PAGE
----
One plus one equals more than two.
That's the message from the supermarket industry's response to the Hurricane Katrina crisis. Supermarkets are reinforcing their role as pivotal community partners. We all knew that supermarkets would step up to the plate to aid Gulf Coast victims. No one realized how fast and how extensively.
Food retailers and wholesalers have already donated more than $40 million in aid of various sorts, including financial support and supplies, according to the latest Food Marketing Institute figures. That dollar amount is sure to grow.
Tragedy has created all kinds of alliances between retailers and other parties. For instance, Kroger and the International Brotherhood of Teamsters have joined to donate and distribute 20 refrigerated trailers to American Red Cross kitchens in Louisiana in the wake of the suffering there.
Supermarkets nationwide have also partnered with their shoppers in relief efforts. Retailers have collected millions of dollars in customer contributions through fund-raising events, auctions and donations at checkout counters, according to FMI.
The industry has also reminded the government to play its part as a partner. FMI handed Congress a list of industry needs to support the relief effort. These include restoring communications so retailers can accept food stamps and other government benefits; providing inoculations, vaccines and boosters to food industry workers in the hurricane-ravaged regions; giving supermarkets and wholesalers priority on fuel allocations; and creating incentives for companies to hire displaced workers.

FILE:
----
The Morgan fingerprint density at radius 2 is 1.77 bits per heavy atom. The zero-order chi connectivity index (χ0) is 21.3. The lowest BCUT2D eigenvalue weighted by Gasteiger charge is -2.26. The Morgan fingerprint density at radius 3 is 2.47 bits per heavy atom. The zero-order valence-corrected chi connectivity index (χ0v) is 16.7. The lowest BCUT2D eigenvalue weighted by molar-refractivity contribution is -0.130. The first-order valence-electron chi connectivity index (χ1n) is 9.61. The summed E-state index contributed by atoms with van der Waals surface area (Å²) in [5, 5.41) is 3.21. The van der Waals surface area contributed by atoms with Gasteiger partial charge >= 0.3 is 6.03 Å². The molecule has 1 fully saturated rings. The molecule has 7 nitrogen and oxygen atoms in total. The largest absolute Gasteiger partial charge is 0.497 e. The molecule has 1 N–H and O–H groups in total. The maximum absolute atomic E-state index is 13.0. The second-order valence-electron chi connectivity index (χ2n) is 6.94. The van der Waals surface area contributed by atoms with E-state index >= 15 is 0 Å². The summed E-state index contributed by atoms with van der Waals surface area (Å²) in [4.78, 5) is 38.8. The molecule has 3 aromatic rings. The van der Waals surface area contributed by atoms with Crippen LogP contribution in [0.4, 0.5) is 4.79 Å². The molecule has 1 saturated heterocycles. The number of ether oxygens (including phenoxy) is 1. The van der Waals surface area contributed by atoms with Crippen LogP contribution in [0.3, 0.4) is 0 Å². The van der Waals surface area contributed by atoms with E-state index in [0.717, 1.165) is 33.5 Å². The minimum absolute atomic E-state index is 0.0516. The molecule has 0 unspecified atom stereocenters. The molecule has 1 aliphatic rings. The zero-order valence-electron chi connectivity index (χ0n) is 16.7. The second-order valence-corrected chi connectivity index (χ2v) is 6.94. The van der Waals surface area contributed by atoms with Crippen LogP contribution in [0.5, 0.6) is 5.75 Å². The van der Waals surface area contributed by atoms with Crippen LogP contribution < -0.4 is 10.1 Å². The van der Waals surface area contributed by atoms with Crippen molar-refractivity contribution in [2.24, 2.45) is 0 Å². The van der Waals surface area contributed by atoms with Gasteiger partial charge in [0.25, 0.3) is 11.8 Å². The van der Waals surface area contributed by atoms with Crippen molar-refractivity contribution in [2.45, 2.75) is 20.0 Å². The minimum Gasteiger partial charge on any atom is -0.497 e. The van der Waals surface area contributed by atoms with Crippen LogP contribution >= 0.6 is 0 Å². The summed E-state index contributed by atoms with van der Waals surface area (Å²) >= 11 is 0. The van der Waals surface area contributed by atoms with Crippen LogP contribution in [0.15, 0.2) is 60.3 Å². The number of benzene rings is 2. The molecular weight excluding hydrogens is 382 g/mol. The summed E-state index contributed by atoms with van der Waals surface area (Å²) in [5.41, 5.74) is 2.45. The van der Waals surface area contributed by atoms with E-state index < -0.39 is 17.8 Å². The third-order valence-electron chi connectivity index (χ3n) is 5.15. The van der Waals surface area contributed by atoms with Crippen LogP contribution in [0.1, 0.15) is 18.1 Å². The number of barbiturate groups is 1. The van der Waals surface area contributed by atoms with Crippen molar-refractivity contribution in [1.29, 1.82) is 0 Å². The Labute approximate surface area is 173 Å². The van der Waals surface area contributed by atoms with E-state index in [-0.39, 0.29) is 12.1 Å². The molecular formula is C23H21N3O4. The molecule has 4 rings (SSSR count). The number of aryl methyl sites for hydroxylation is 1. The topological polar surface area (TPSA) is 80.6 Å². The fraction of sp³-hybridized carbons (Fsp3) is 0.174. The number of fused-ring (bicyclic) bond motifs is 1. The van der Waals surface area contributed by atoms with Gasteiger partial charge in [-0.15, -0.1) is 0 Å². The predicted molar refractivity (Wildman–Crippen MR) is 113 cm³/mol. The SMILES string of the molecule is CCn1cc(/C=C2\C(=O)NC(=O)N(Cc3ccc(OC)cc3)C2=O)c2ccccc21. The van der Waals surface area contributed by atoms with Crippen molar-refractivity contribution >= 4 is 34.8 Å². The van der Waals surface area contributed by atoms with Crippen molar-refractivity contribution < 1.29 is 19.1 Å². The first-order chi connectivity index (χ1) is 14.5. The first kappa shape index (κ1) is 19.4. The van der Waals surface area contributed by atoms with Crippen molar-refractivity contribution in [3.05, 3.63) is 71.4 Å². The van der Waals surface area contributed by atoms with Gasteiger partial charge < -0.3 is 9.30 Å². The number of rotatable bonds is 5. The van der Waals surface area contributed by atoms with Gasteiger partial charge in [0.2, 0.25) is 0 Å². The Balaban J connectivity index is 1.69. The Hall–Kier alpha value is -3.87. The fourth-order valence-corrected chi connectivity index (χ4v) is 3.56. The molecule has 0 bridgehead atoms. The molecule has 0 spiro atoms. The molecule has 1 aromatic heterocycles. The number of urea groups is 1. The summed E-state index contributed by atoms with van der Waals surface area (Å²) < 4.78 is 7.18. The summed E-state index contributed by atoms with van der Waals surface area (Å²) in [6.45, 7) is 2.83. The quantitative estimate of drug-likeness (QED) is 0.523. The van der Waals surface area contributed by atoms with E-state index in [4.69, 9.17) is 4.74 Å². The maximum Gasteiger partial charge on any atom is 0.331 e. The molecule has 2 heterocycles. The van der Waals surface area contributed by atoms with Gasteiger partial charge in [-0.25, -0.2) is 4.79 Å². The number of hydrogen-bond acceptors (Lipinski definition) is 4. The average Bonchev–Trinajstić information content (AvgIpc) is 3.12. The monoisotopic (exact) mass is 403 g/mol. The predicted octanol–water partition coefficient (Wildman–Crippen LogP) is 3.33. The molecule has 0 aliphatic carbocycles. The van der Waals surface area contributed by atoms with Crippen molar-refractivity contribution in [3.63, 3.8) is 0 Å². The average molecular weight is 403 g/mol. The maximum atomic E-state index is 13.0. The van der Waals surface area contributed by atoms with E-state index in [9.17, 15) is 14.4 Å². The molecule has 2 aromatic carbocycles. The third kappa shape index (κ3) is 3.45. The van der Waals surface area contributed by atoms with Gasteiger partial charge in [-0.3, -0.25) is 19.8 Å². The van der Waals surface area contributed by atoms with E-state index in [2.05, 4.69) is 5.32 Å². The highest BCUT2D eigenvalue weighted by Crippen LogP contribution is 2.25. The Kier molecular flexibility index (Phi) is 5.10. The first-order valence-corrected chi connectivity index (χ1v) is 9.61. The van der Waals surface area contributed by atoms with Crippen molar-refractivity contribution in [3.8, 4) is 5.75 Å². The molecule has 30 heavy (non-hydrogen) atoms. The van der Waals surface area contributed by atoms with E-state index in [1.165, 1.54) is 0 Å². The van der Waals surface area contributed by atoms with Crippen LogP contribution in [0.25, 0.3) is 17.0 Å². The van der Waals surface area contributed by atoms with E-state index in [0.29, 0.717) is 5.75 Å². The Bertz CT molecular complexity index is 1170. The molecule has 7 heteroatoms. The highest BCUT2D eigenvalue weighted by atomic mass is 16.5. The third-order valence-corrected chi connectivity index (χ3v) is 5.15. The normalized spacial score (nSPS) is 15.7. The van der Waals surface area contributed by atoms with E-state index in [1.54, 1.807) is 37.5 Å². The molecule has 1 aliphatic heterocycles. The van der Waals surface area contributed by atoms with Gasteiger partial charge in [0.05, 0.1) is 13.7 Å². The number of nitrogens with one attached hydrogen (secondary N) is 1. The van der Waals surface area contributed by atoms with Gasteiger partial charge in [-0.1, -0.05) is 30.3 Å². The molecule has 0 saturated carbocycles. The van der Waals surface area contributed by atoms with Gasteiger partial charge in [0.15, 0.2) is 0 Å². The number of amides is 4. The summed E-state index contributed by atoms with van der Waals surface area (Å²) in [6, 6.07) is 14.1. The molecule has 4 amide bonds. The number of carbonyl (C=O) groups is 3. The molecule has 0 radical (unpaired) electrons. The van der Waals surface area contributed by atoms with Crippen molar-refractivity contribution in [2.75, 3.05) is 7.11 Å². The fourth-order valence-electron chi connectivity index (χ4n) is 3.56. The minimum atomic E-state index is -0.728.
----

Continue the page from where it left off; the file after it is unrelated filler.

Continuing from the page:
How is it that the industry jumped into action so fast? Retailers honed their disaster response skills years ago through countless snowstorms, hurricanes and other natural occurrences. But supermarkets learned partnership skills from more than just disasters. Food retailers regularly earn high marks as community participants through programs that support education, diversity or other topics.
Supermarkets have also learned how to partner to foster their own survival. A story in this issue (Page 12) looks at innovative independent supermarkets that have withstood extreme competition, largely by creating unusual partnership arrangements.
The creativity of these retailers is striking. Peppers Supermarket, Deming, N.M., facing a major competitive threat, developed the land around its store into a shopping plaza. It partnered with co-tenants to create a compelling destination for consumers. The sales result has been a big success.
Moundridge Food Market IGA, Moundridge, Kan., was instrumental in forming an alliance with local businesses to help deter a competitive challenge. The product of that effort is a newspaper called The Moundridge Marketplace, which spotlights these local businesses and their community roles. The campaign has already reversed much of the sales declines of local merchants.
Supermarkets make their money on concepts like convenience and variety, but they are periodically reminded that partnering is no less a core attribute.